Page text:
Ex-Cleveland PC Sultan Alam to sue Police Federation

A former Cleveland Police officer who won an 18-year legal fight against the force after he was wrongfully jailed is to take further court action.

Former traffic officer Sultan Alam, 48, was jailed for 18 months in 1996 for conspiracy to steal car parts, but was cleared by the Court of Appeal in 2007.

He was awarded £400,000 damages and is now taking action against the Police Federation claiming it "abandoned" him.

The federation said it believed Mr Alam had been happy with the support he got.

Cleveland Police admitted the malicious persecution of Mr Alam and he was awarded the damages at Leeds Crown Court, in January.

However, Mr Alam claims the federation - which represents the interests and welfare of police officers - "abandoned" him three weeks before the compensation hearing and he had to represent himself.

He said: "The only way I can describe it [is that it] was victimisation, pure and simple.

"Not only was I fighting Cleveland Police for justice, but I was also fighting the Police Federation."

'Ruined life'

During the damages hearing, Andrew Keyser QC said Cleveland Police had tried to "destroy" Mr Alam's reputation.

Mr Alam said the worse thing about his treatment was the loss of his career and the pain it had caused his young daughters.

"It has destroyed pretty much every facet of my life," he said. "None of this should have happened, it was malicious and deliberate.

"My daughters have suffered things no children should suffer.

Image caption Sultan Alam was jailed for 18 months in 1996

"That is probably the most painful part of it, as most parents can appreciate - parents can tolerate pain but not when it comes to their children."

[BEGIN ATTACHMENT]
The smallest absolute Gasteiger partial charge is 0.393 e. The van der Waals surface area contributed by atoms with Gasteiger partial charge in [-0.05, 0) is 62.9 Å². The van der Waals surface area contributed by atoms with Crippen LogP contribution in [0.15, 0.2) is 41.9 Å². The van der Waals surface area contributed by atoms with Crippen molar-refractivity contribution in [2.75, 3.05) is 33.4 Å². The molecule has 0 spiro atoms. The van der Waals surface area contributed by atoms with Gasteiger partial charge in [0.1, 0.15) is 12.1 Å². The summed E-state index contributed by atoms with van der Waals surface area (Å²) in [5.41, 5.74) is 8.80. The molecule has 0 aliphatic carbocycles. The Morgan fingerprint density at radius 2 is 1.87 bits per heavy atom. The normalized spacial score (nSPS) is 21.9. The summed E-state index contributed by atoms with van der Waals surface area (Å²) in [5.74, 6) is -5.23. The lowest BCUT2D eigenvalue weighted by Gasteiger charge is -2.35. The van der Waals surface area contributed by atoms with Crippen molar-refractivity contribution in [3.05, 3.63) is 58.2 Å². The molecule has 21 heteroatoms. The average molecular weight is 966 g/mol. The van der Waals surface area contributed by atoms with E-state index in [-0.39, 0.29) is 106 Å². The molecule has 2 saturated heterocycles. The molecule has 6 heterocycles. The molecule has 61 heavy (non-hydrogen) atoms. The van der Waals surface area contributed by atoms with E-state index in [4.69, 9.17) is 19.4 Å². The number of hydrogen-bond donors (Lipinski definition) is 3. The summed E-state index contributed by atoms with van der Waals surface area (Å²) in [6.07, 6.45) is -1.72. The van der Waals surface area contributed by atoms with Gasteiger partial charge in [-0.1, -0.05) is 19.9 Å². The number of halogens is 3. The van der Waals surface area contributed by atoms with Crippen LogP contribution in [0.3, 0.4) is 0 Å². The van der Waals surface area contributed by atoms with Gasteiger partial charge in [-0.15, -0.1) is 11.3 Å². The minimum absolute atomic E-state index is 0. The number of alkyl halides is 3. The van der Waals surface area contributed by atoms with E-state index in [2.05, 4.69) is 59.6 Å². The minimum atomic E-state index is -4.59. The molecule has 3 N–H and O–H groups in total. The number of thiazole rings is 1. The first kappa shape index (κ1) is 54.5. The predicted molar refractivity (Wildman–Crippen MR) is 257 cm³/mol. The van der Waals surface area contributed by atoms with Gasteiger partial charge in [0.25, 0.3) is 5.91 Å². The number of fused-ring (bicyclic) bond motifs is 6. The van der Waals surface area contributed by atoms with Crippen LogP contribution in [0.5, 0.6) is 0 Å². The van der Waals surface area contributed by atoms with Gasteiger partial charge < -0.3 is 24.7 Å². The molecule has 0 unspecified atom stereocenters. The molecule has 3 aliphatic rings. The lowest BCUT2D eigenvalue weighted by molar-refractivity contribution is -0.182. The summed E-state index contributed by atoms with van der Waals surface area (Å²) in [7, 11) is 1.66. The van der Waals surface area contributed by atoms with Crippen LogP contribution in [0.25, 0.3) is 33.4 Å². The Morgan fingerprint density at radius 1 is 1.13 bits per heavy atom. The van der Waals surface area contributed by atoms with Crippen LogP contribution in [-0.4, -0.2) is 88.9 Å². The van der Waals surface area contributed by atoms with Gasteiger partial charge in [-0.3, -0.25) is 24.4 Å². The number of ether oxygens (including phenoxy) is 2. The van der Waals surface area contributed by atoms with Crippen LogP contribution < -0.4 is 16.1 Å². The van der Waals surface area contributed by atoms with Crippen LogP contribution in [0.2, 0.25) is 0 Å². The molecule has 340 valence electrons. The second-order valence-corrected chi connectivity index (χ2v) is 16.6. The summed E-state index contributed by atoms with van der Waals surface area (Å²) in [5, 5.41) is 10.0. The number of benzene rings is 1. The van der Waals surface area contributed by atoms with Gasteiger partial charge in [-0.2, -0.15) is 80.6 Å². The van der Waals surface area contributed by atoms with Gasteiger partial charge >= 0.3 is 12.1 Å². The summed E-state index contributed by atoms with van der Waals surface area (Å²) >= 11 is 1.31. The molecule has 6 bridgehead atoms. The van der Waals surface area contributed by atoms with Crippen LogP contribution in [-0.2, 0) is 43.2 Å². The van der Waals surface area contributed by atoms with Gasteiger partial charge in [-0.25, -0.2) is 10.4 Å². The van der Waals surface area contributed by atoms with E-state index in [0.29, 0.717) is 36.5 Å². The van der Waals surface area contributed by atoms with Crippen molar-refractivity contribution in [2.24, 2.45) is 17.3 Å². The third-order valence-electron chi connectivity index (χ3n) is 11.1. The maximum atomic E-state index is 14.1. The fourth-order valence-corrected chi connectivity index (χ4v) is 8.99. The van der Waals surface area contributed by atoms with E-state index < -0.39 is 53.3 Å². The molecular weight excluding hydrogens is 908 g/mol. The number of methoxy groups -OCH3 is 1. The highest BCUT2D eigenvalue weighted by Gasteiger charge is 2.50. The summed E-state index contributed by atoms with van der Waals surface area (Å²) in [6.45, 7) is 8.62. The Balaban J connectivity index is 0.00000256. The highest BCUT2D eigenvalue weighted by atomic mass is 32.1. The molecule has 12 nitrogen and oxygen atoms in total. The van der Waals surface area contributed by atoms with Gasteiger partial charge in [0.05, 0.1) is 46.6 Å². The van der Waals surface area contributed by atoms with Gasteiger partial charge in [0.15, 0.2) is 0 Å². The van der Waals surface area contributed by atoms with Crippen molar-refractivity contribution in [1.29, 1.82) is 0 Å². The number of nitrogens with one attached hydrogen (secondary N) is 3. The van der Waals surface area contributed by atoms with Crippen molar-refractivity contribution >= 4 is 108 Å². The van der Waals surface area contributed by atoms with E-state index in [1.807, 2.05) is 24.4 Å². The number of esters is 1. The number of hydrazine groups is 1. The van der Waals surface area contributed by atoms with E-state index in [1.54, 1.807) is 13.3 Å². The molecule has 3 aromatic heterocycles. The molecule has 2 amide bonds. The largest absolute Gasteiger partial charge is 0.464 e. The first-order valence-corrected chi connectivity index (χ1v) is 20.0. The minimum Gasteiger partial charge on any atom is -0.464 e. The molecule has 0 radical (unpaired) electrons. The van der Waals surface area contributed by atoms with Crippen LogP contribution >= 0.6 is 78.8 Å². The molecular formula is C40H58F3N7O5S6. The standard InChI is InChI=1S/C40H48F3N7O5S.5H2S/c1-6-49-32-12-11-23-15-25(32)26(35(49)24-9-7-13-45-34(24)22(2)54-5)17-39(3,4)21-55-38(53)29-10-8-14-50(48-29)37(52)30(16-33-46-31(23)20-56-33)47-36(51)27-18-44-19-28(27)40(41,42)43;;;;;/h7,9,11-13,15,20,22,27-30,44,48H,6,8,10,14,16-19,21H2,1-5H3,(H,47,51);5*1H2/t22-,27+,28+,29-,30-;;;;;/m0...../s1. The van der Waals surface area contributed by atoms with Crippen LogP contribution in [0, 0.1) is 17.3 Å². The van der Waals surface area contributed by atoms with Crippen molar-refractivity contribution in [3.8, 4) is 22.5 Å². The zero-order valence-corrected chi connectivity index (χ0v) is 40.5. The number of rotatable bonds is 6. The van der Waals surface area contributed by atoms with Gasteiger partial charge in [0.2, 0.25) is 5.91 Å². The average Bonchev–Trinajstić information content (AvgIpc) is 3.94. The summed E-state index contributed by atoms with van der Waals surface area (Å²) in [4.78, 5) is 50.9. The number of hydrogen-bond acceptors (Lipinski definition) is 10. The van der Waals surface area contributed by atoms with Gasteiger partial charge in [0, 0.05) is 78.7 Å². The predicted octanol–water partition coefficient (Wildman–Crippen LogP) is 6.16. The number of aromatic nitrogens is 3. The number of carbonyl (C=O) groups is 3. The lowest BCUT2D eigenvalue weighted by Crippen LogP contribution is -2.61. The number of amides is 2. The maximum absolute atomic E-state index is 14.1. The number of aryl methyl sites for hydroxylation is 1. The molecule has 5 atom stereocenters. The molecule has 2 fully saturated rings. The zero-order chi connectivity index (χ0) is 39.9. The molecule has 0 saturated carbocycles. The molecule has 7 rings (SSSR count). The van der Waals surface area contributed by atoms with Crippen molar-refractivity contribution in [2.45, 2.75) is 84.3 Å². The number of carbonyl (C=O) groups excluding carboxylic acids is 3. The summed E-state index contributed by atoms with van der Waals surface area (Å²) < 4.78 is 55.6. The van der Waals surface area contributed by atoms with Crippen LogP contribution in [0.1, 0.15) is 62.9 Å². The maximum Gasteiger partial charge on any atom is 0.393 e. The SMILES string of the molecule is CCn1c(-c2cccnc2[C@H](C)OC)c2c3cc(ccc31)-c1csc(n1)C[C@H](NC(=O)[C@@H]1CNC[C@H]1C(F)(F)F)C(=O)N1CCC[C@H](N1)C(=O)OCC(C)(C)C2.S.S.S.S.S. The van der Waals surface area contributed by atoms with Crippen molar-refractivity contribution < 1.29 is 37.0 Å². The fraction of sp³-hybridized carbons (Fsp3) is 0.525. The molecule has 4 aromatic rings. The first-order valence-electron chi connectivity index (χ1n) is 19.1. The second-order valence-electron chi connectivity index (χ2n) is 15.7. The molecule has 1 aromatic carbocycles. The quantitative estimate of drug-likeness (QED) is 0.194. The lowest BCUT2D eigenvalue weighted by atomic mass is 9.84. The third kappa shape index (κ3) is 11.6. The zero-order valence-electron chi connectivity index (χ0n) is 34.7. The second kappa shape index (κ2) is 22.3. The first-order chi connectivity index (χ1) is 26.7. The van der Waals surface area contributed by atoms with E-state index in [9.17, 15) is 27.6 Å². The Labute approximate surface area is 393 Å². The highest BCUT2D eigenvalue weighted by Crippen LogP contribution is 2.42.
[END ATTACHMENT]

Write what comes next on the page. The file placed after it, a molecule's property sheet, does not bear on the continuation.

But Stephen Matthews, chairman of the Cleveland Police Federation, said he understood Mr Alam had been happy with the support he got.

"It is my understanding that Mr Alam was happy with our support locally throughout the legal proceeds and that this is about legal issues with the Federation on a national level," he said

The damages hearing was told Mr Alam, who served half of his prison sentence, was "stitched up" by fellow officers.

His problems began when he initiated industrial tribunal proceedings in 1993, complaining of racial discrimination.

'Very painful'

In 2003, four fellow officers involved in Mr Alam's original prosecution were charged with conspiracy to pervert the course of justice and other offences, but were acquitted.

After being released from jail, Mr Alam was reinstated to Cleveland Police, but retired in 2009 on health grounds.

The Cleveland force admitted liability and accepted it had acted with "impropriety".

"I will never know how my career would have gone, and not knowing is very painful," Mr Alam said.

"I always wanted to make my mark on the police service and some will say I have, but it wasn't the mark I wanted to make."

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